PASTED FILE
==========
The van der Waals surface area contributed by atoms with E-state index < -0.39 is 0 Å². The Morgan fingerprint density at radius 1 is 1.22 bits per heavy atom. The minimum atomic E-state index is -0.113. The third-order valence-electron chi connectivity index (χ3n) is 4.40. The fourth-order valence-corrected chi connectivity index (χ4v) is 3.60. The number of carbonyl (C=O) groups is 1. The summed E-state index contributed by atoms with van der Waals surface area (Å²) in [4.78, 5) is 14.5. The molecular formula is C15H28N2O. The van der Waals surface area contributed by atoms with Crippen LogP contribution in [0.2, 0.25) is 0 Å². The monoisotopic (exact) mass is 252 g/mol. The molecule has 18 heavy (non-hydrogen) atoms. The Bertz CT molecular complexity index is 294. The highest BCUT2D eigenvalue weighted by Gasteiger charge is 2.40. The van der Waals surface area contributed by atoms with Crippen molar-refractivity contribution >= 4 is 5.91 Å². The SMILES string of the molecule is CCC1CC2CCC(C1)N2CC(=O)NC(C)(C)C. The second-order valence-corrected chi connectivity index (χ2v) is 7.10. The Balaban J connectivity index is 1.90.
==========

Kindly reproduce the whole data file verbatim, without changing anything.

The van der Waals surface area contributed by atoms with E-state index < -0.39 is 0 Å². The Morgan fingerprint density at radius 1 is 1.22 bits per heavy atom. The minimum atomic E-state index is -0.113. The third-order valence-electron chi connectivity index (χ3n) is 4.40. The fourth-order valence-corrected chi connectivity index (χ4v) is 3.60. The number of carbonyl (C=O) groups is 1. The summed E-state index contributed by atoms with van der Waals surface area (Å²) in [4.78, 5) is 14.5. The molecular formula is C15H28N2O. The van der Waals surface area contributed by atoms with Crippen LogP contribution in [0.2, 0.25) is 0 Å². The monoisotopic (exact) mass is 252 g/mol. The molecule has 18 heavy (non-hydrogen) atoms. The Bertz CT molecular complexity index is 294. The highest BCUT2D eigenvalue weighted by Gasteiger charge is 2.40. The van der Waals surface area contributed by atoms with Crippen molar-refractivity contribution >= 4 is 5.91 Å². The SMILES string of the molecule is CCC1CC2CCC(C1)N2CC(=O)NC(C)(C)C. The second-order valence-corrected chi connectivity index (χ2v) is 7.10. The Balaban J connectivity index is 1.90.